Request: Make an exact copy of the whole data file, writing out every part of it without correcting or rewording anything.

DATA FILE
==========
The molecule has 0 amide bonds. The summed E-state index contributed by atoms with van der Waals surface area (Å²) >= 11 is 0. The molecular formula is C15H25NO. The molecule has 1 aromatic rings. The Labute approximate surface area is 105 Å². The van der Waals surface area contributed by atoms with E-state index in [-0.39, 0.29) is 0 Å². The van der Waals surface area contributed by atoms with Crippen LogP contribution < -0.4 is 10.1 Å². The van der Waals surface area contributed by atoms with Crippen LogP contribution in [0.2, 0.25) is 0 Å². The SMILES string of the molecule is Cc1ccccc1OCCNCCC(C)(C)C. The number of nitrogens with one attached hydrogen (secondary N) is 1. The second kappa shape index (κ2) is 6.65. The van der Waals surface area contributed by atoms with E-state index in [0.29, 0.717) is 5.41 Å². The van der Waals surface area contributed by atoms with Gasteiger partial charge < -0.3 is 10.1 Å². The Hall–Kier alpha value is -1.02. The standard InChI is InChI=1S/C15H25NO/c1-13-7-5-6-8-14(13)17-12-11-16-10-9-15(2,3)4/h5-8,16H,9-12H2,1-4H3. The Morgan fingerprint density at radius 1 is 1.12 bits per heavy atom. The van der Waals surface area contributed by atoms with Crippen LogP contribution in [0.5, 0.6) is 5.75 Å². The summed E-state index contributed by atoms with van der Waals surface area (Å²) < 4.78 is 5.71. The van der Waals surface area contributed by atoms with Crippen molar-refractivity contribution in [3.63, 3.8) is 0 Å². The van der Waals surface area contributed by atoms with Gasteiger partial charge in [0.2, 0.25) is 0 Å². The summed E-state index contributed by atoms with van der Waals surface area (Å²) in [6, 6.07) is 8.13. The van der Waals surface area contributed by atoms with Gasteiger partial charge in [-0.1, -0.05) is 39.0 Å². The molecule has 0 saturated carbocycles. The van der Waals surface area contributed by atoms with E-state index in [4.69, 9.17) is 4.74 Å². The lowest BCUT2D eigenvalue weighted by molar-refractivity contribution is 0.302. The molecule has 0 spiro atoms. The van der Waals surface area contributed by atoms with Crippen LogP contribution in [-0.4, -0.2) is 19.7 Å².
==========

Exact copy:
The molecule has 0 amide bonds. The summed E-state index contributed by atoms with van der Waals surface area (Å²) >= 11 is 0. The molecular formula is C15H25NO. The molecule has 1 aromatic rings. The Labute approximate surface area is 105 Å². The van der Waals surface area contributed by atoms with E-state index in [-0.39, 0.29) is 0 Å². The van der Waals surface area contributed by atoms with Crippen LogP contribution < -0.4 is 10.1 Å². The van der Waals surface area contributed by atoms with Crippen LogP contribution in [0.2, 0.25) is 0 Å². The SMILES string of the molecule is Cc1ccccc1OCCNCCC(C)(C)C. The number of nitrogens with one attached hydrogen (secondary N) is 1. The second kappa shape index (κ2) is 6.65. The van der Waals surface area contributed by atoms with E-state index in [0.29, 0.717) is 5.41 Å². The van der Waals surface area contributed by atoms with Gasteiger partial charge < -0.3 is 10.1 Å². The Hall–Kier alpha value is -1.02. The standard InChI is InChI=1S/C15H25NO/c1-13-7-5-6-8-14(13)17-12-11-16-10-9-15(2,3)4/h5-8,16H,9-12H2,1-4H3. The Morgan fingerprint density at radius 1 is 1.12 bits per heavy atom. The van der Waals surface area contributed by atoms with Crippen LogP contribution in [0.5, 0.6) is 5.75 Å². The summed E-state index contributed by atoms with van der Waals surface area (Å²) < 4.78 is 5.71. The van der Waals surface area contributed by atoms with Crippen molar-refractivity contribution in [3.63, 3.8) is 0 Å². The van der Waals surface area contributed by atoms with Gasteiger partial charge in [0.2, 0.25) is 0 Å². The summed E-state index contributed by atoms with van der Waals surface area (Å²) in [6, 6.07) is 8.13. The van der Waals surface area contributed by atoms with Gasteiger partial charge in [-0.1, -0.05) is 39.0 Å². The molecule has 0 saturated carbocycles. The van der Waals surface area contributed by atoms with E-state index in [4.69, 9.17) is 4.74 Å². The lowest BCUT2D eigenvalue weighted by molar-refractivity contribution is 0.302. The molecule has 0 spiro atoms. The van der Waals surface area contributed by atoms with Crippen LogP contribution in [-0.4, -0.2) is 19.7 Å².